If you ask me, this is the problem with the American healthcare system.  Until now, medical institutions have been able to keep their prices a secret.

I can’t think of any other industry where it’s legal to keep the price a secret from the consumer until after he or she is legally obligated to pay it.  Buying clothes at a store?  There’s a price tag on them.  Getting your hair cut at a salon?  There’s a sign on the wall with prices on it.  Buying a car?  There’s paperwork to fill out once you and the salesperson have come to an agreement.

Now, to be fair, the prices hospitals list for various procedures are often much higher than the prices individual patients are asked to pay.  For one thing, many insurance companies have their own special “agreements” with hospital networks.  I see this on my own medical bills all the time: the first few lines represent the “actual” price which the hospital would like to charge, and the next few lines show what is called the “allowed” charge—in other words, the special deal my insurance company worked out as part of its contract with the hospital.  As the subscriber, the price I pay is based off of the “allowed” charge, not the much-higher “actual” charge.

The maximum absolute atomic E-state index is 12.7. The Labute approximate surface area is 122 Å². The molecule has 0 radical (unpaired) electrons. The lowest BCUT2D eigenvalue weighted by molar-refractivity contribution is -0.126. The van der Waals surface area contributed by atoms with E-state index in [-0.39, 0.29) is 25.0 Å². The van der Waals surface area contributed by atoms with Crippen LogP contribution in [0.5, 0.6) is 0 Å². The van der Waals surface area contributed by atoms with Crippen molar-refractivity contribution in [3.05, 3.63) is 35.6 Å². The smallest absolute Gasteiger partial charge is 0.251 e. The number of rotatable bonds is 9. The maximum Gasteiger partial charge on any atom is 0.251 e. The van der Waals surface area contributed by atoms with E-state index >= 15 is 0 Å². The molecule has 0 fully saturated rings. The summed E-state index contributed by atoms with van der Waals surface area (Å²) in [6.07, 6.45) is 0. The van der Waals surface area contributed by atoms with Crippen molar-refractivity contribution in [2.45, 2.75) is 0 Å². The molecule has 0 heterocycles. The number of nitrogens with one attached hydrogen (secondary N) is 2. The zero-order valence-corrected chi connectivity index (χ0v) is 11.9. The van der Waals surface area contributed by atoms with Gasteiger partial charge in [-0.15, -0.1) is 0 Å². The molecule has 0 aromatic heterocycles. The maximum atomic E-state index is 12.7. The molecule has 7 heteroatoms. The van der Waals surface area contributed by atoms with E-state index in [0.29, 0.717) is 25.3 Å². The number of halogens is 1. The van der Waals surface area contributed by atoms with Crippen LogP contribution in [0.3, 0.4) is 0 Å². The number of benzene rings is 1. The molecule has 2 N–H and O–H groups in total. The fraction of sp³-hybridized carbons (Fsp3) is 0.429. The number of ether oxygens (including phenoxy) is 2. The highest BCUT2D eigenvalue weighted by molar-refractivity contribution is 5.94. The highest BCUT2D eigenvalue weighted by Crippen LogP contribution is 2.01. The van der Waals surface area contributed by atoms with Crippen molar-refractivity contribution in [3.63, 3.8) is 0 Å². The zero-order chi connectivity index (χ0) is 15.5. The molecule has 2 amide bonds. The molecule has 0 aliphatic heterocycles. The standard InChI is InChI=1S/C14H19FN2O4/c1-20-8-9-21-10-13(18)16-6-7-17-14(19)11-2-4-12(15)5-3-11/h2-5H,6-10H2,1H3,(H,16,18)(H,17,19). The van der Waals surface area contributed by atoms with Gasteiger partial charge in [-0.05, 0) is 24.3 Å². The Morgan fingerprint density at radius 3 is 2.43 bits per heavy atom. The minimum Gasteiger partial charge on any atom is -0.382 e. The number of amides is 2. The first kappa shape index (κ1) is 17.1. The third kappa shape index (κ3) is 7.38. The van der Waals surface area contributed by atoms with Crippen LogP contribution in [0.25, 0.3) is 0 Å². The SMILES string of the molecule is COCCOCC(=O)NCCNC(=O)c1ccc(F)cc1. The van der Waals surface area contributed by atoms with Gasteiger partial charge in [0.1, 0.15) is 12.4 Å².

But as you can see from the Center for Medicare and Medicaid services report, these “special agreements” don’t do much to level the playing field in the long run.  When hospitals are able to inflate their charges to Medicaid and health insurance companies by tens of thousands of dollars, we all pay in one way or another.